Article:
You can also use a combination by proofing your dough at room temperature then putting the dough into the fridge (well covered) for a few hours to overnight.
It will continue to proof in the cold environment, so I recommend using the shorter end of the room temperature proofing range before transferring the dough to the fridge.
For consistent proofing, no matter the season, there are some tools you can use:
- Electric proofing box: This is for serious bakers who want to make an investment for the best automated proofing
- Overturned large plastic bin with the dough underneath and a bowl of steamy just boiled water underneath the box and next to the dough to create a warm environment with some humidity
- OFF Microwave: The microwave creates a well insulated environment for proofing. You would just want to make sure no one turns on the microwave which would end poorly.
- OFF Oven: with the light on for an insulated environment with a gentle amount of heat coming from the light
I really loved some of the ideas shared in this post by Taste of Home, if you are looking for a few more ideas to get the best proof, even in winter. I loved the idea of a dish of boiled water in the oven.
My Sourdough Time Planning Workbook and Baking Journal is a great way to simplify all of your sourdough bakes with ready to fill in timelines with 8 options to choose from:
Quick Proofing Tip for great scoring
Before you score and bake and after your dough is proofed, put the covered dough into the fridge for 30-60 minutes. The chilled dough will score much more cleanly and easily.
Add a light dusting of flour and smooth over the top of the loaf and use a new razor blade in your bread lame to have the absolute best results.
How to proof sourdough
- After the bulk ferment, shape your dough according to the directions.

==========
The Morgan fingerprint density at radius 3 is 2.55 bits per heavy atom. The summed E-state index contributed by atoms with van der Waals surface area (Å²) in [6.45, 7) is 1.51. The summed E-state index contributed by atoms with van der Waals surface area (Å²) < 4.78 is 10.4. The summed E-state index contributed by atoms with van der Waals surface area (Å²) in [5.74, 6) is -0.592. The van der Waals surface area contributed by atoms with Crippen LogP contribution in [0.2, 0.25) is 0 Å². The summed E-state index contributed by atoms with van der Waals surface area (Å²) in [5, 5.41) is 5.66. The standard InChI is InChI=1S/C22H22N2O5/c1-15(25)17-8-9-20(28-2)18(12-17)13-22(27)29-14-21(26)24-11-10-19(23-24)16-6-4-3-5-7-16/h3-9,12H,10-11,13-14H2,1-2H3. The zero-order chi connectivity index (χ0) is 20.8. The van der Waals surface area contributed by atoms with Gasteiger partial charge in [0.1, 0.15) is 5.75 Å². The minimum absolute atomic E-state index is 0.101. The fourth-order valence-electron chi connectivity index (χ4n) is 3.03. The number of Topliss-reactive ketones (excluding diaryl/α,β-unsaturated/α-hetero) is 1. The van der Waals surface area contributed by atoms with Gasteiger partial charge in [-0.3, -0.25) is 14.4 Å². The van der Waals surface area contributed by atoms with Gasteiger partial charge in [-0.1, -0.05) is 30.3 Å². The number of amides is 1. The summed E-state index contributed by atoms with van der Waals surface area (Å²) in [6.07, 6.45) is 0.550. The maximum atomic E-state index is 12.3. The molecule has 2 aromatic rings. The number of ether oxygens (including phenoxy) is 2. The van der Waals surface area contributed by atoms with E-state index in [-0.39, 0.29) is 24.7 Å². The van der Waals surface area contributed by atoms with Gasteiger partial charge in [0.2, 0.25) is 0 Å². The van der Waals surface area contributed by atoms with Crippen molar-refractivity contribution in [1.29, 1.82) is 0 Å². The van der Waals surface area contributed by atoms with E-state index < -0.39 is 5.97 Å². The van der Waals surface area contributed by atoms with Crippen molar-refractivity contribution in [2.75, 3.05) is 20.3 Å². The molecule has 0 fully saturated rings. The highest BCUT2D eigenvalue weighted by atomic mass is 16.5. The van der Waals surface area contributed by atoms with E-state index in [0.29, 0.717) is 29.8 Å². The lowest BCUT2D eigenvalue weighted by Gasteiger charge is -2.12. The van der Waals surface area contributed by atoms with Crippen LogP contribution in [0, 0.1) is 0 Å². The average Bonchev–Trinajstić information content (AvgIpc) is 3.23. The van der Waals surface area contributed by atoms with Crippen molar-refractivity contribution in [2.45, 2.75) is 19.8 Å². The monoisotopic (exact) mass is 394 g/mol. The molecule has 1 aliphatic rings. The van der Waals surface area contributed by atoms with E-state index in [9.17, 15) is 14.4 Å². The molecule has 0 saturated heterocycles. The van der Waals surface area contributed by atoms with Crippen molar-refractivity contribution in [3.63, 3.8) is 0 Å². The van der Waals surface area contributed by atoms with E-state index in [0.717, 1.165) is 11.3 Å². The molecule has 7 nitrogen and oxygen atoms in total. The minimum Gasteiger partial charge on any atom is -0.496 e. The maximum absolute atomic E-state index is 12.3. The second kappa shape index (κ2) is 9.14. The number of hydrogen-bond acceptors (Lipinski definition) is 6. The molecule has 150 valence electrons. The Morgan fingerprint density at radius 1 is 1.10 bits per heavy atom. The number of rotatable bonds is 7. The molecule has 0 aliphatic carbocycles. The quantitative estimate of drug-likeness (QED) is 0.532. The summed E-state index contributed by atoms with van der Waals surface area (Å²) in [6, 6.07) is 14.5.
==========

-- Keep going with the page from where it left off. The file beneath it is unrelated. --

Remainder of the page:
- Cover your dough (with kitchen towel or plastic wrap, depending on recipe)
- Let rest in a warm environment (see notes above for variations) for the given proofing time in the recipe
- Check the proof of your dough at the short end of the time range to determine whether it is just right and ready to bake or is underproofed and needs more time.
- Preheat the oven
4 signs your dough is proofed and ready to bake
- Dough that has reached is optimal proof should be 1.5 to 2 times larger in volume
- The dough should feel full and airy, but should not sag or collapse (overproofed)
- If the proper sized loaf pan or proofing basket was used, dough should rise nearly to the top or slightly over (for most loaf pans)
- When a finger tip is lightly dampened and presses about 1/2-inch into the dough, the dough should slightly rise back about halfway and leave an impression where it was poked. This is called the “poke test”
The poke test to test proofing
Below is a video of the “poke test” in action. You can see the indentations I made remaining in the dough.
If the dough was overproofed it would show very little movement and would possibly deflate a little.
Underproofed dough would bounce back and wouldn’t show much evidence of indentation.
Surprising tip for good oven spring
For a really great oven spring, you can try finding that sweet spot by getting right up to the optimal proofing stage when it is just slightly underproofed.
Preheat the oven and then bake. The dough will be almost completely proofed by the time the oven is preheated, but just a tiny bit underproofed which will cause the bread to bake up very showy with a showy ear or burst if you
The right proof
Now you have the signs to look for and a test to feel confident in getting the just right proof for your next sourdough bake.
The wait is worth it!
Start Learning Today
My online Intro. to Sourdough course will walk you through all the steps of making sourdough bread and beginning your sourdough journey with a solid foundation.
It also includes a bonus video lesson for how to shape and bake sandwich loaves–our family favorite bread.
Living Bread Baker posts mentioned